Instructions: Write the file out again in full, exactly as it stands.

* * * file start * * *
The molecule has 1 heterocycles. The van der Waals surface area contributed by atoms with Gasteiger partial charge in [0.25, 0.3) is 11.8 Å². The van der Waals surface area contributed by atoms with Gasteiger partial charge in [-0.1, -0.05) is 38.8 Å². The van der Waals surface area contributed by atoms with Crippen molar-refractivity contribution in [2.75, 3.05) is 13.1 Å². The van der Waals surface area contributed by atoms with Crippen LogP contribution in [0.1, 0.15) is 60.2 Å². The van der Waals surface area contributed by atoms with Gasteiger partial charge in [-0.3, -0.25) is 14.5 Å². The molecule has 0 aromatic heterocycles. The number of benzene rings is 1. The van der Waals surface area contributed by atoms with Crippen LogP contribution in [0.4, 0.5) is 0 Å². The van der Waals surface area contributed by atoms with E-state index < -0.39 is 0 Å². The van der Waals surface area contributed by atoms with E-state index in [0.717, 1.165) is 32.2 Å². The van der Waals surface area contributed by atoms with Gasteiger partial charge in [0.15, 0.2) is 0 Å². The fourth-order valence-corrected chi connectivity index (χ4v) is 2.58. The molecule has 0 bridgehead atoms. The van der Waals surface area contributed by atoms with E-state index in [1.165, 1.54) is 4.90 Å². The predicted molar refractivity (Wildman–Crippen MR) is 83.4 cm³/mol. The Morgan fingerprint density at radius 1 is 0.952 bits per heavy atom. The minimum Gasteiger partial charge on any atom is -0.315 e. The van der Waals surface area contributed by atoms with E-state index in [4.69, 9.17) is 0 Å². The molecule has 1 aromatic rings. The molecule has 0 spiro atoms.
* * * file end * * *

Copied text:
The molecule has 1 heterocycles. The van der Waals surface area contributed by atoms with Gasteiger partial charge in [0.25, 0.3) is 11.8 Å². The van der Waals surface area contributed by atoms with Gasteiger partial charge in [-0.1, -0.05) is 38.8 Å². The van der Waals surface area contributed by atoms with Crippen molar-refractivity contribution in [2.75, 3.05) is 13.1 Å². The van der Waals surface area contributed by atoms with Crippen LogP contribution in [0.1, 0.15) is 60.2 Å². The van der Waals surface area contributed by atoms with Gasteiger partial charge in [-0.3, -0.25) is 14.5 Å². The molecule has 0 aromatic heterocycles. The number of benzene rings is 1. The van der Waals surface area contributed by atoms with Crippen LogP contribution in [0.4, 0.5) is 0 Å². The van der Waals surface area contributed by atoms with E-state index < -0.39 is 0 Å². The van der Waals surface area contributed by atoms with E-state index in [0.717, 1.165) is 32.2 Å². The van der Waals surface area contributed by atoms with Gasteiger partial charge in [0.15, 0.2) is 0 Å². The fourth-order valence-corrected chi connectivity index (χ4v) is 2.58. The molecule has 0 bridgehead atoms. The van der Waals surface area contributed by atoms with E-state index in [1.165, 1.54) is 4.90 Å². The predicted molar refractivity (Wildman–Crippen MR) is 83.4 cm³/mol. The Morgan fingerprint density at radius 1 is 0.952 bits per heavy atom. The minimum Gasteiger partial charge on any atom is -0.315 e. The van der Waals surface area contributed by atoms with E-state index in [4.69, 9.17) is 0 Å². The molecule has 1 aromatic rings. The molecule has 0 spiro atoms.